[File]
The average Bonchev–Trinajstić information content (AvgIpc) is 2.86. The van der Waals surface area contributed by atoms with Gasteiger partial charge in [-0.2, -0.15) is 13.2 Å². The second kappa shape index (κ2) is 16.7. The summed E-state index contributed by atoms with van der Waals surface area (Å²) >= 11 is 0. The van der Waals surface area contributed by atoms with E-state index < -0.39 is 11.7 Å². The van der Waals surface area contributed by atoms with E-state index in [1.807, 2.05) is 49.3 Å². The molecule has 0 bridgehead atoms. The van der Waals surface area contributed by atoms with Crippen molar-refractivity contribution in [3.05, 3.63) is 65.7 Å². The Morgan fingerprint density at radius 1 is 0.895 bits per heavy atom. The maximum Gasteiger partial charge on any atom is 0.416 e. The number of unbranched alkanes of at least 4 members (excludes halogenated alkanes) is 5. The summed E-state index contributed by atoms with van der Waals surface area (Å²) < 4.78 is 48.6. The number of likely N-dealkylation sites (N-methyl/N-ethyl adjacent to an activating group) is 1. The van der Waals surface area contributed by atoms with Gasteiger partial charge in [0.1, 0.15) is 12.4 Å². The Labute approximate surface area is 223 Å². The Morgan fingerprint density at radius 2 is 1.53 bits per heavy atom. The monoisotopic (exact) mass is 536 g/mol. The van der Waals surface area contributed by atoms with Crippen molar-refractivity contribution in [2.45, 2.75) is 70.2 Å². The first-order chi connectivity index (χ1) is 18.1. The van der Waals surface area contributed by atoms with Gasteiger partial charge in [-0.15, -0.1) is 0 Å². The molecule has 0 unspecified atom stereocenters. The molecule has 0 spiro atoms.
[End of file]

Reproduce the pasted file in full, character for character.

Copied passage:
The average Bonchev–Trinajstić information content (AvgIpc) is 2.86. The van der Waals surface area contributed by atoms with Gasteiger partial charge in [-0.2, -0.15) is 13.2 Å². The second kappa shape index (κ2) is 16.7. The summed E-state index contributed by atoms with van der Waals surface area (Å²) >= 11 is 0. The van der Waals surface area contributed by atoms with E-state index < -0.39 is 11.7 Å². The van der Waals surface area contributed by atoms with E-state index in [1.807, 2.05) is 49.3 Å². The molecule has 0 bridgehead atoms. The van der Waals surface area contributed by atoms with Crippen molar-refractivity contribution in [3.05, 3.63) is 65.7 Å². The Morgan fingerprint density at radius 1 is 0.895 bits per heavy atom. The maximum Gasteiger partial charge on any atom is 0.416 e. The number of unbranched alkanes of at least 4 members (excludes halogenated alkanes) is 5. The summed E-state index contributed by atoms with van der Waals surface area (Å²) < 4.78 is 48.6. The number of likely N-dealkylation sites (N-methyl/N-ethyl adjacent to an activating group) is 1. The van der Waals surface area contributed by atoms with Gasteiger partial charge in [0.1, 0.15) is 12.4 Å². The Labute approximate surface area is 223 Å². The Morgan fingerprint density at radius 2 is 1.53 bits per heavy atom. The monoisotopic (exact) mass is 536 g/mol. The van der Waals surface area contributed by atoms with Crippen molar-refractivity contribution in [2.45, 2.75) is 70.2 Å². The first-order chi connectivity index (χ1) is 18.1. The van der Waals surface area contributed by atoms with Gasteiger partial charge in [-0.15, -0.1) is 0 Å². The molecule has 0 unspecified atom stereocenters. The molecule has 0 spiro atoms.